There’s really no down time at all, last year two days after The Long Road had finished, I was on a plane to Nashville working on this year’s festival, and I’m just getting ready now to go to Nashville in a few weeks for CMA Fest to work on next year’s festival! It really doesn’t stop. But that’s exciting and now we’re two years in the buzz in Nashville is really good, and people are starting to approach us about wanting to play. It’s a lovely position to be in, because of course, year one, you’re out there telling people, “Hey this is the vibe and this is what we’re going to do, and it won’t be like anything else”, but then once people saw what we’d built and the response to it, those conversations have been a lot easier this year.

Hopefully that’ll just build year on year, maybe even get the Queen herself over in a few years?

That’d be great! Come on Dolly, I’m ready!

So, you’ve interviewed plenty of the greats, including Dolly, is there anyone on your bucket list that you’ve yet to interview?

Loretta Lynn, I really worry though that it’s not going to happen, but I would love too. A couple of years ago actually I had an interview all set up with her, she was headlining a festival in my hometown and it was all arranged for me to interview her on her tour bus before she went on stage, I couldn’t have been more excited about it. That was the year that she fell and broke her hip and ended up cancelling her appearance at the festival and so, therefore, the interview didn’t happen. She would be the one that I’d love to sit down with, she’s such a bad ass trail blazer, singing about things that weren’t really allowed to be talked about by anybody, let alone a country woman singing songs about them, and she just didn’t care. She paved the way for so many artists and is still, in my opinion, as relevant today as she ever was.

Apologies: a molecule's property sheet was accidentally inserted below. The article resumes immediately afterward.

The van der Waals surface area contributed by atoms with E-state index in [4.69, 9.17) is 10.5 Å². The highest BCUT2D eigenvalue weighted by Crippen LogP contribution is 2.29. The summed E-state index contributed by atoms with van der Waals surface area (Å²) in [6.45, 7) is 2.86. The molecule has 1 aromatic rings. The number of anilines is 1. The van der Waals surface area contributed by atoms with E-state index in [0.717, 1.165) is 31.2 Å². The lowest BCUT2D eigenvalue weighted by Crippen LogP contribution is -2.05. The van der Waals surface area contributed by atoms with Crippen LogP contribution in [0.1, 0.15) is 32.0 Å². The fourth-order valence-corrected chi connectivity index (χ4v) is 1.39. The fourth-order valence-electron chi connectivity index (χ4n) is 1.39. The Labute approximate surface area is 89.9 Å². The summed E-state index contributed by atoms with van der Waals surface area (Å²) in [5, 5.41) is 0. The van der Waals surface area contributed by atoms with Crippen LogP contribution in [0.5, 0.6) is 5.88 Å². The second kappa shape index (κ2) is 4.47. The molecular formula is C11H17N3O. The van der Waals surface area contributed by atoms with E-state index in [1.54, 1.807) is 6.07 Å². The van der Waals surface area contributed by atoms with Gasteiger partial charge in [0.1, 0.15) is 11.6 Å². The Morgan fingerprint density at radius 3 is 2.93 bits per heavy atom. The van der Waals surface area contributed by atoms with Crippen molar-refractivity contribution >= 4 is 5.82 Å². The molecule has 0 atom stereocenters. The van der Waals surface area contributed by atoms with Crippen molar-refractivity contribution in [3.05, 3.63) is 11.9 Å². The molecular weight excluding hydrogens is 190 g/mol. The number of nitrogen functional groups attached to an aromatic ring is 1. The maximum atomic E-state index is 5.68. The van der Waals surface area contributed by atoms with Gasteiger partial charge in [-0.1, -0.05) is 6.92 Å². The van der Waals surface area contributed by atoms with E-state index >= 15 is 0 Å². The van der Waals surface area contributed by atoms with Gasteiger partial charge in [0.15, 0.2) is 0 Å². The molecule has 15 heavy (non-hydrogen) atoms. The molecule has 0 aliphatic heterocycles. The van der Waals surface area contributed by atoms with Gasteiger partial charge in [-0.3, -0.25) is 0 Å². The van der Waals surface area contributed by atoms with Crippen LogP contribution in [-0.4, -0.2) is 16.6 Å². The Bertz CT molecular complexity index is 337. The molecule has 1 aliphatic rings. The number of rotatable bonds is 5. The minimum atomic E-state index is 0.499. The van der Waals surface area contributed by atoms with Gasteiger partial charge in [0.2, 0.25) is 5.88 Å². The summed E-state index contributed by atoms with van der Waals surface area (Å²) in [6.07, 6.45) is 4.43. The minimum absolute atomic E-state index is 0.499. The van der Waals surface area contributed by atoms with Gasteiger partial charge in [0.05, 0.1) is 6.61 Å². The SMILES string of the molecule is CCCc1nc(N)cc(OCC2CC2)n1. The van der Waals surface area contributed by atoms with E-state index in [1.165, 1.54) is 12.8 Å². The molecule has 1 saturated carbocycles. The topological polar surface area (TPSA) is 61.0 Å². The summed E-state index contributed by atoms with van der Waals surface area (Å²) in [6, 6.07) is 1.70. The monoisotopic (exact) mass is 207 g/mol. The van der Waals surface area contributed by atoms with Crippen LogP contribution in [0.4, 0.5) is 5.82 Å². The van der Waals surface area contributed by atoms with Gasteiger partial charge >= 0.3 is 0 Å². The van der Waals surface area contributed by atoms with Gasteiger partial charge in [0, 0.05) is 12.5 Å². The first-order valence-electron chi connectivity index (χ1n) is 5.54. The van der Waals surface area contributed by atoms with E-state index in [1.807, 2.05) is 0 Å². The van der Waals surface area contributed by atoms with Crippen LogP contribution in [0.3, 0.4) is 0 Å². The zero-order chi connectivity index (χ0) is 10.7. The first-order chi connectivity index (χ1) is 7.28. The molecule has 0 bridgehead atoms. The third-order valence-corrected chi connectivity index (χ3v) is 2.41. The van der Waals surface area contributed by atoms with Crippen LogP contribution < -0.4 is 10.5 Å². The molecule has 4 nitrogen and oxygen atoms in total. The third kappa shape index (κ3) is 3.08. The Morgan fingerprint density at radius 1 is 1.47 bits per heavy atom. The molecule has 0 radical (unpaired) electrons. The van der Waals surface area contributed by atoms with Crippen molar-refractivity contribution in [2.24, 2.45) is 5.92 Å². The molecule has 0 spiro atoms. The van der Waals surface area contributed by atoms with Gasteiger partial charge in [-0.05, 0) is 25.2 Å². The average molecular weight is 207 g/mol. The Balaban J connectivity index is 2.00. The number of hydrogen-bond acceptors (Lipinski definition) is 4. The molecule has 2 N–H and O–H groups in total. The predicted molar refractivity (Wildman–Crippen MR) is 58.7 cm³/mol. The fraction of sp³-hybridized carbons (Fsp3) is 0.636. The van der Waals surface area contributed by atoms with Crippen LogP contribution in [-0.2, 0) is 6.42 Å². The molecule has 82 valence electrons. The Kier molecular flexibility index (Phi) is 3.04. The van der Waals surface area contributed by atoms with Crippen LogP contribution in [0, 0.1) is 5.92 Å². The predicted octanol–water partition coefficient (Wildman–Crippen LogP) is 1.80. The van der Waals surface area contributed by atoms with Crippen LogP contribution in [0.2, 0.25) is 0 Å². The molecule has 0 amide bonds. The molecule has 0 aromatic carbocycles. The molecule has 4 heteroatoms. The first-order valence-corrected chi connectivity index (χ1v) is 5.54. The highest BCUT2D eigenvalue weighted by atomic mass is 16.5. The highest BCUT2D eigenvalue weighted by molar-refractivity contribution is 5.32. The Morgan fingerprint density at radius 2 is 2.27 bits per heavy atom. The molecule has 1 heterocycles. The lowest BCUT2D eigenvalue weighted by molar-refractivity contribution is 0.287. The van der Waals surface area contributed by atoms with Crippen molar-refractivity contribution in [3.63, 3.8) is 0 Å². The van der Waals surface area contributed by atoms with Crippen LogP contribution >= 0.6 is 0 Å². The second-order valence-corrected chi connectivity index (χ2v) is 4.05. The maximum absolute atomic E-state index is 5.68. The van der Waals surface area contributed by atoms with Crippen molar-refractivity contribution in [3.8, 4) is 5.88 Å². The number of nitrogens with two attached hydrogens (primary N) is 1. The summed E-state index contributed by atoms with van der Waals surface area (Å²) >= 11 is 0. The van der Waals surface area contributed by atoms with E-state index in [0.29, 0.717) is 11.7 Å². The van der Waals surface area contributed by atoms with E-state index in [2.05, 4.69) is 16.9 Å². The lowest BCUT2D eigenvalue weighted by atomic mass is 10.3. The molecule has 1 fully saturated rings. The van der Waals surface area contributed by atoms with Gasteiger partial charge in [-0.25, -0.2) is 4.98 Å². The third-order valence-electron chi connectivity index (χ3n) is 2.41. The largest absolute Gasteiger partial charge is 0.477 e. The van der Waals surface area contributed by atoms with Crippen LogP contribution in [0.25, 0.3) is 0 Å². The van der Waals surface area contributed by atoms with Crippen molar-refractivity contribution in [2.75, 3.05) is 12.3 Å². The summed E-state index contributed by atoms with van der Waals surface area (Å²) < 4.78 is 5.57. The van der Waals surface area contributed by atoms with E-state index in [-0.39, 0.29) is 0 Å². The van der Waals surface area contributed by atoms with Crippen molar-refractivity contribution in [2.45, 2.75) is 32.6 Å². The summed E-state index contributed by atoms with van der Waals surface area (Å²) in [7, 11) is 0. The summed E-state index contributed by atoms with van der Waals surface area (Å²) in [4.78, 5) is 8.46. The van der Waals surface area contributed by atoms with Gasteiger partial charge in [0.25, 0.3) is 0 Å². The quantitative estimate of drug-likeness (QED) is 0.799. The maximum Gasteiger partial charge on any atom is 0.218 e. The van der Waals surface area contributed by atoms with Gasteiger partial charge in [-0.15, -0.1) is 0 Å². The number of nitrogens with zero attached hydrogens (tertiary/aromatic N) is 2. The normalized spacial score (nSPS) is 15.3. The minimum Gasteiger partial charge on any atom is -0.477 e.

It’s no secret that you’re being pipped to take over from the Mighty Bob one day, how does that feel to think you are being looked upon as one of the legends?